Authority-Based Parenting vs. Power-Based Parenting

by | Authority-Based Series

Is there Really a Difference between Parental Authority and Parental Power?

Just as with discipline and punishment, it is easy to confuse parental authority with parental power. When we hear the term, “authoritative parenting”, it is usually used to describe a parent who is excessively controlling and possibly unduly strict and demanding; one with dictatorial aspirations.  My objection to this common negative connotation is that we parents are indeed an authority in our kids’ lives-at least we’d better be! We must be an authority if they are to eventually develop and evolve into healthy, well-grounded adults.

So in an attempt to recapture the positive and necessary qualities of parenting with authority, I will be using it in positive terms and distinguishing it from parenting with power, which I believe interferes with our efforts to parent successfully. If you are skeptical of such distinctions, I invite you to read on before concluding that any differences are merely a matter of semantics.

We must not rely on power to bring about behavior change. Instead, we must rely on and use, our authority.

Young boys happily eating ice cream.I must confess to a bit of “mischievous glee” that comes over me when, at the beginning of a parenting workshop, I declare that, “in American homes today, there is far too much parenting power used in raising kids”. Most parents in attendance respond with a glare, a shake of their head, or a quiet whisper to the person next to them.  Or, some will quickly raise their hand, eager to express their disagreement with my declaration. Seldom do I see a sign or indication that anyone agrees with the notion that parental power is too often overused in today’s permissive world.

What I more often hear back is a corporate disagreement, and that the opposite is true-that what parents today must use is more power, rather than less. Perhaps the use of more parental power, so the reasoning goes, would more likely bring about the change in attitudes, irresponsibility and rebellion that is common in so many kids today. And perhaps more power, rather than less, would go a long way in raising kids who are more self-controlled, responsible and well-behaved.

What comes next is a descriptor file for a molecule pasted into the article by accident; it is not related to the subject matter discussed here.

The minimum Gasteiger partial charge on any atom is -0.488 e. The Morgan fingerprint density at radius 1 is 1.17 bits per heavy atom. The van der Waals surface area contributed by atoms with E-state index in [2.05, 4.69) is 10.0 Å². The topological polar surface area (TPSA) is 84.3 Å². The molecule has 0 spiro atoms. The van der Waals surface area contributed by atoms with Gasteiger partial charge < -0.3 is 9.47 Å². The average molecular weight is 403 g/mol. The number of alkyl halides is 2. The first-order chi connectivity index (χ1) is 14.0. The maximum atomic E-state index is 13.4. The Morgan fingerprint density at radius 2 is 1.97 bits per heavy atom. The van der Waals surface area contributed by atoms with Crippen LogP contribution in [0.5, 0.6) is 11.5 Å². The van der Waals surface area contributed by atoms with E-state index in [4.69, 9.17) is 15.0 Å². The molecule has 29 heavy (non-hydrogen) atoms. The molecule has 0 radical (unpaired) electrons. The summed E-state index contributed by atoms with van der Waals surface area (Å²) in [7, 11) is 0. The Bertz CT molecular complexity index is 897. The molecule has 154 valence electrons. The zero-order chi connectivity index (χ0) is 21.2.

I am always quick to explain and point out (in order to prevent a mass exodus) that while we parents must not rely on power to bring about desired behaviors in our kids, we must instead be willing to learn and apply the fine art and use of discipline through “authority-based parenting” and to avoid and resist the use of “power-based parenting”.

When we fine-tune how we parent we are likely to see desired behavior changes in our kids.

In this series of 7 articles, you will read about some of the characteristic differences between the two parenting approaches. While the differences may at times seem minor and semantic in nature, the impact on the lives of our kids when we confuse parental power with parental authority can be significant

So I invite you to check in periodically to read all 7 articles I will be posting here from time to time. And, as always, I invite and welcome any feedback or comments you might have.

To pique your interest, I have listed the article titles below.


Seven Characteristic Differences

  1. Authority-Based Parenting maintains its influence when the authority figure is no longer present; Power-Based Parenting is effective only as long as the power figure is present.
  2. Authority-Based Parenting fosters and encourages independence; Power-Based Parenting fosters and encourages dependence.
  3. Authority-Based Parenting establishes parameters and guidelines that are fluid and flexible; Power-Based Parenting establishes parameters and guidelines that are rigid and inflexible.
  4. Authority-Based Parenting gradually gives up control and teaches self-control; Power-Based Parenting fears losing control.
  5. Authority-Based Parenting comes from a position of strength and establishes leadership with democracy; Power-Based Parenting comes from a position of weakness and establishes autocratic rule.
  6. Authority-Based Parenting earns respect by giving it; Power-Based Parenting demands respect but does not give it.
  7. Authority-Based Parenting encourages and nurtures the spirit but discourages willful defiance; Power-Based Parenting stifles the spirit and encourages willful defiance.


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